December 1, 2019

What do you hope for? That is the fundamental question of Advent. As we enter into this season of hope, the scriptures and our liturgies help to shape our hopes and place them in a wider context of God’s hope for us and for our world. The Prophet Isaiah, John the Baptist, and Mary are central figures in our journey of hope these next four Sundays.

For all four Sundays of Advent, our first reading will come from the Book of the Prophet Isaiah. His ministry of prophecy took place in and around Jerusalem beginning around 742 B.C. The threat of foreign powers always hung in the air during Isaiah’s years of ministry.

In the midst of that threat, Isaiah encouraged fidelity to God and the demands of the covenant as the surest way for Judah to achieve ultimate security. Out of fear, the kings of Judah were regularly tempted to enter into foreign alliances in order to protect themselves.

In the midst of this fear, Isaiah speaks a word of hope and comfort. He has a vision of Jerusalem becoming a place of pilgrimage for all peoples (First Sunday of Advent). This universal nature of God’s power to save, and the unity and peace that Jerusalem - the Lord’s holy mountain - symbolized, was filled with unimaginable joy.

Even when things went bad and the line of kings who traced their origins back to King David, the son of Jesse, were overcome and cut down like a forest of trees reduced to stumps, Isaiah anticipated a better future. In those coming days, Isaiah saw that from the stump of Jesse “a shoot shall sprout…and from his roots a bud shall blossom. The spirit of the Lord will rest upon him…” (Second Sunday of Advent).

For us Christians, Isaiah’s vision of the ideal king is realized in Jesus, born of Mary. The coming of this new day of the ideal king will not only save all of Judah and Jerusalem, but all of creation will cry out with joy (Third Sunday of Advent). This ideal king will not be like his predecessors who lived and ruled in fear. This new king will bring the hope of God’s enduring presence. His very name, “Emmanuel,” will be a sign of that presence (Fourth Sunday of Advent).

Isaiah’s consistent message of hope runs through our four Sundays of Advent as we look forward and backward. Jesus reminds us that our Advent celebrations not only prepare us to celebrate his coming among us long ago, but also have us looking forward to his coming again at the end of time (First Sunday of Advent). For Christians, this looking forward should be a time of eager anticipation and hope.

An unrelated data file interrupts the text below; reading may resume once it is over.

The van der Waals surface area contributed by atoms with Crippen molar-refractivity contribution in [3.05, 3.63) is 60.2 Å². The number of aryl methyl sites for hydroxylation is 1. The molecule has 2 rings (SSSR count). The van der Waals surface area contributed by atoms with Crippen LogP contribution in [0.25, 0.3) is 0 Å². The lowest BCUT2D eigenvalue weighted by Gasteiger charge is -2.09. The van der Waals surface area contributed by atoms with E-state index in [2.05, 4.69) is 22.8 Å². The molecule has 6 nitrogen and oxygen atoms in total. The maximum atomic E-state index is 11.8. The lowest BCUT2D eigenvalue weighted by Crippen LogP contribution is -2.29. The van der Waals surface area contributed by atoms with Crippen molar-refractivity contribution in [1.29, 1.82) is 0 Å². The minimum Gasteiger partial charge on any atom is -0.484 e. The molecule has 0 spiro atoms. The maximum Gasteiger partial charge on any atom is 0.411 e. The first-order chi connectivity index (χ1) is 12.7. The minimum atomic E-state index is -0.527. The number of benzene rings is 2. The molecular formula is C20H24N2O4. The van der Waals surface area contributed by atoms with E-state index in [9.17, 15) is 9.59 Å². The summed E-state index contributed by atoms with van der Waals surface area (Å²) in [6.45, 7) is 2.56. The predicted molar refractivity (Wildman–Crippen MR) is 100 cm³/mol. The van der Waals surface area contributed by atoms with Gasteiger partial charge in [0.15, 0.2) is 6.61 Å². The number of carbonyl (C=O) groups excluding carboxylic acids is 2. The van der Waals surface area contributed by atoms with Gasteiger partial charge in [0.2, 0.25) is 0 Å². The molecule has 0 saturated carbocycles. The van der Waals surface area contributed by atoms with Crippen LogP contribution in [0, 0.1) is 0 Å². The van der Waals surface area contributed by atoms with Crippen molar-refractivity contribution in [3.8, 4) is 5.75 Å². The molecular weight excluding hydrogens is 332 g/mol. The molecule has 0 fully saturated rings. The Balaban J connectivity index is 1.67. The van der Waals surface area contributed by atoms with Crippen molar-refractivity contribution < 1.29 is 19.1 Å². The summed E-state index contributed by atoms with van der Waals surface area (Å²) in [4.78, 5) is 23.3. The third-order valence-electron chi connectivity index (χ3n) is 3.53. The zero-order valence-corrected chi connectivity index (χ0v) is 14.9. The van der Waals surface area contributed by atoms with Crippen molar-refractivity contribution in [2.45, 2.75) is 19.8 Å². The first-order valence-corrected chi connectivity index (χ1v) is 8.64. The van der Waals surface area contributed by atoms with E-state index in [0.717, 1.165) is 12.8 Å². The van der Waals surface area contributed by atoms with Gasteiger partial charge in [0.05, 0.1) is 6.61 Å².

At the same time, we are called, in the figure of John the Baptist, to examine our lives so that we are ready for the coming of the Lord (Second Sunday of Advent). That preparation requires repentance, a word that literally means “to change your mind.” What is the evidence of this repentance? The Baptist says it is in producing “good fruit” in our lives. We can’t just rely on our religious heritage, but we need to enter into an intentional process of reflection on our lives and how we are living the values of the reign of God.

What do those values look like? The coming of the Messiah, and the reign of God that he brings, are characterized by broken people, especially those on the margins, being made whole, where life triumphs over death and where the poor hear the good news of God’s love and care (Third Sunday of Advent).

All of this preparation, all of this hope - from Isaiah to John the Baptist - culminates in the “yes” of Mary and the trust of Joseph (Fourth Sunday of Advent). In their cooperation with God, in their overcoming their fear and confusion by trusting the message of an angel, this simple and faith-filled couple brings forth hope-made-flesh in Jesus.

That hope is still alive, is still with us today. That hope is a person - the Risen Christ - who accompanies us today as we enter into this holy season. As we prepare to celebrate his coming among us long ago in flesh and blood, and as we look forward to his coming again, may our hopes be shaped by His hope for us and for our world.

God Bless,
Fr. Gary Lazzeroni